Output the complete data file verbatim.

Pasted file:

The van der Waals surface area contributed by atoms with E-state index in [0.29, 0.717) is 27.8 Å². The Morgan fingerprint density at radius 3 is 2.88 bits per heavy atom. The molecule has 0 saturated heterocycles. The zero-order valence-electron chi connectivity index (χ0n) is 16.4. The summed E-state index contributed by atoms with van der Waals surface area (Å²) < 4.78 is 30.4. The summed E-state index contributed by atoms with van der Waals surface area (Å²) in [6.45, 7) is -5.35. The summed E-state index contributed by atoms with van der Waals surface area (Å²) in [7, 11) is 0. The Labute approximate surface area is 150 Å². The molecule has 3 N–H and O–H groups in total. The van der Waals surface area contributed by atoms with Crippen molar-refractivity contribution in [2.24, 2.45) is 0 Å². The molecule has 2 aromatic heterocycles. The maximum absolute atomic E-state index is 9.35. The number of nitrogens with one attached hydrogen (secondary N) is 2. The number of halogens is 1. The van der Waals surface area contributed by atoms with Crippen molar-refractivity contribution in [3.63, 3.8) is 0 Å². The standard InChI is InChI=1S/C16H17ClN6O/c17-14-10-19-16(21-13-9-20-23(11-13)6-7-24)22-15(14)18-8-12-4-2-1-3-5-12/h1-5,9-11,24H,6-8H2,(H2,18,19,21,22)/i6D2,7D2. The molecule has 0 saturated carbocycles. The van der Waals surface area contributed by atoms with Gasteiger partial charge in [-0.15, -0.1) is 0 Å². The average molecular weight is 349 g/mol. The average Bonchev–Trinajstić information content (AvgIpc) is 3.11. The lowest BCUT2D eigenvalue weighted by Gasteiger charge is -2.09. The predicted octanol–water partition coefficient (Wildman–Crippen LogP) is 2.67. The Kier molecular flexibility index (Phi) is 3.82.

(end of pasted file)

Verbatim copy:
The van der Waals surface area contributed by atoms with E-state index in [0.29, 0.717) is 27.8 Å². The Morgan fingerprint density at radius 3 is 2.88 bits per heavy atom. The molecule has 0 saturated heterocycles. The zero-order valence-electron chi connectivity index (χ0n) is 16.4. The summed E-state index contributed by atoms with van der Waals surface area (Å²) < 4.78 is 30.4. The summed E-state index contributed by atoms with van der Waals surface area (Å²) in [6.45, 7) is -5.35. The summed E-state index contributed by atoms with van der Waals surface area (Å²) in [7, 11) is 0. The Labute approximate surface area is 150 Å². The molecule has 3 N–H and O–H groups in total. The van der Waals surface area contributed by atoms with Crippen molar-refractivity contribution in [2.24, 2.45) is 0 Å². The molecule has 2 aromatic heterocycles. The maximum absolute atomic E-state index is 9.35. The number of nitrogens with one attached hydrogen (secondary N) is 2. The number of halogens is 1. The van der Waals surface area contributed by atoms with Crippen molar-refractivity contribution in [3.63, 3.8) is 0 Å². The standard InChI is InChI=1S/C16H17ClN6O/c17-14-10-19-16(21-13-9-20-23(11-13)6-7-24)22-15(14)18-8-12-4-2-1-3-5-12/h1-5,9-11,24H,6-8H2,(H2,18,19,21,22)/i6D2,7D2. The molecule has 0 saturated carbocycles. The van der Waals surface area contributed by atoms with Gasteiger partial charge in [-0.15, -0.1) is 0 Å². The average molecular weight is 349 g/mol. The average Bonchev–Trinajstić information content (AvgIpc) is 3.11. The lowest BCUT2D eigenvalue weighted by Gasteiger charge is -2.09. The predicted octanol–water partition coefficient (Wildman–Crippen LogP) is 2.67. The Kier molecular flexibility index (Phi) is 3.82.